Bonitos are a tribe of medium-sized, ray-finned predatory fish in the family Scombridae – a family it shares with the mackerel, tuna, and Spanish mackerel tribes, and also the butterfly kingfish.[1] Also called the tribe Sardini, it consists of eight species across four genera; three of those four genera are monotypic, having a single species each. Bonitos closely resemble the skipjack tuna, which is often called a bonito, especially in Japanese contexts.

Atlantic bonito, Sarda sarda
Scientific classification Edit this classification
Domain: Eukaryota
Kingdom: Animalia
Phylum: Chordata
Class: Actinopterygii
Order: Scombriformes
Family: Scombridae
Subfamily: Scombrinae
Tribe: Sardini
Jordan and Evermann, 1896

Etymology edit

The fish's name comes from the Portuguese and Spanish bonito (there's no evidence of the origin of the name), identical to the adjective meaning 'pretty'. However, the noun referring to the fish seems to come from the low and medieval Latin form boniton, a word with a strange structure and an obscure origin, related to the word byza, a possible borrowing from the Greek βῦζα, 'owl'.[2][3][4]

Species edit

As food edit

Pacific and Atlantic bonito meat has a firm texture and a darkish color, as well as a moderate fat content. The meat of young or small bonito can be of light color, close to that of skipjack tuna, and is sometimes used as a cheap substitute for skipjack, especially for canning purposes, and occasionally in the production of cheap varieties of katsuobushi that are sold as bonito flakes.[5] Bonito may not, however, be marketed as tuna in all countries. The Atlantic bonito is also found in the Mediterranean and the Black Sea, where it is a popular food fish, eaten grilled, pickled (lakerda), or baked.[6][7]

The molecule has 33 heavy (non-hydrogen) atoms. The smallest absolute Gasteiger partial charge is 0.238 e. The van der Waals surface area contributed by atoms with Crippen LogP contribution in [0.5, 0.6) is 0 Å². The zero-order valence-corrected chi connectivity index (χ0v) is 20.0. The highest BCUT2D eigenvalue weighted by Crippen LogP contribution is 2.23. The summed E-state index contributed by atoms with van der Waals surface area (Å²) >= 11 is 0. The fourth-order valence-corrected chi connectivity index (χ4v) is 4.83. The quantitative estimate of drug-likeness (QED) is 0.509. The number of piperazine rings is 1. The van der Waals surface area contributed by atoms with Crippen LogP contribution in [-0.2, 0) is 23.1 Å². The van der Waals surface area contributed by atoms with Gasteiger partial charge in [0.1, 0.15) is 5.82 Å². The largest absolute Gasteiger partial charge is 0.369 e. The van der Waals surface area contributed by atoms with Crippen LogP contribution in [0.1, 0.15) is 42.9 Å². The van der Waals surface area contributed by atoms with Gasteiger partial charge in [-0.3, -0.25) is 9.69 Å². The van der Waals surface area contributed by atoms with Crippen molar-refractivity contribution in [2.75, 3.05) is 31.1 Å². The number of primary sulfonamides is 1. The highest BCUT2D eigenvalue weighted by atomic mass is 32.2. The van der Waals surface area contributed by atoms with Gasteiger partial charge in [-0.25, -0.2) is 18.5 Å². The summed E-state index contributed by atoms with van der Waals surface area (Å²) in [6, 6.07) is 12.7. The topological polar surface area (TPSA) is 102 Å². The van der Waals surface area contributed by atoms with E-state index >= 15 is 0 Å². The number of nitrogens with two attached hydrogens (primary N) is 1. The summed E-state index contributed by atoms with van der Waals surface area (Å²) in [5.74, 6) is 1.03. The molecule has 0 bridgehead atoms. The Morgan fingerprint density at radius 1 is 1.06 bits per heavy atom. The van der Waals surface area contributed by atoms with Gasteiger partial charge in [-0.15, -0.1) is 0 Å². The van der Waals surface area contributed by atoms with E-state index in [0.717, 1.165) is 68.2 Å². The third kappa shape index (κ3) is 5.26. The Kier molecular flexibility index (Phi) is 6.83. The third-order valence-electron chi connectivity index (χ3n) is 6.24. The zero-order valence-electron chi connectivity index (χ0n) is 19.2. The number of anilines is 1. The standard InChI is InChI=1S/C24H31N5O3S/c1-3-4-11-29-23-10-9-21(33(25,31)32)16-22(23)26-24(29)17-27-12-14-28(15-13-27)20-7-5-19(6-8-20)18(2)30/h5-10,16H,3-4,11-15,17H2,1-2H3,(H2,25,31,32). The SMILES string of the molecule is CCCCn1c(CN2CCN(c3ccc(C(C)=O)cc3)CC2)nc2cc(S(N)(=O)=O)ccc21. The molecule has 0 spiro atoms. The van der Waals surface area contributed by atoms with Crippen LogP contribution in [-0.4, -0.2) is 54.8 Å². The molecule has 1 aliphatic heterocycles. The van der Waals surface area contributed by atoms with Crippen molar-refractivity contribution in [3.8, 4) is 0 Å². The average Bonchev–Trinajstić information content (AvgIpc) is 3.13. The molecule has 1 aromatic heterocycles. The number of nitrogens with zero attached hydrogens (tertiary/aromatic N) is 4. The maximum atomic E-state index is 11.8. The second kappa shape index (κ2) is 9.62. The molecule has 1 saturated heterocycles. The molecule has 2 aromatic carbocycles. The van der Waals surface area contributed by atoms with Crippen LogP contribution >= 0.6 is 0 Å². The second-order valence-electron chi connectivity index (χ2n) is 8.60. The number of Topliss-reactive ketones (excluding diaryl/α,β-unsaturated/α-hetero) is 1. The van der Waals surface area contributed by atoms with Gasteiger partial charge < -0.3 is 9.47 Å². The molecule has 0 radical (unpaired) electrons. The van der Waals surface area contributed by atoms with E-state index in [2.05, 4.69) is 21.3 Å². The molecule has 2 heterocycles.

See also edit

  • Other fish sometimes called "bonito" include skipjack tuna, Katsuwonus pelamis

References edit

Citations edit

  1. ^ "Sardini". Integrated Taxonomic Information System.
  2. ^ Oxford English Dictionary, 3rd edition, 2018, s.v.
  3. ^ "Bonite", French National Centre for Textual and Lexical Resources [fr]
  4. ^ "BONITO". Etimologías de Chile - Diccionario que explica el origen de las palabras (in Spanish). Retrieved 2023-04-21.
  5. ^ Katsuobushi: Dried Bonito Flakes. Japanese Cooking 101. Accessed Sept 2019
  6. ^ Daskalov, Georgi M; Demirel, Nazli; Ulman, Aylin; Georgieva, Yoana; Zengin, Mustafa (2020-12-01). "Stock dynamics and predator–prey effects of Atlantic bonito and bluefish as top predators in the Black Sea". ICES Journal of Marine Science. 77 (7–8): 2995–3005. doi:10.1093/icesjms/fsaa182. ISSN 1054-3139.

Sources edit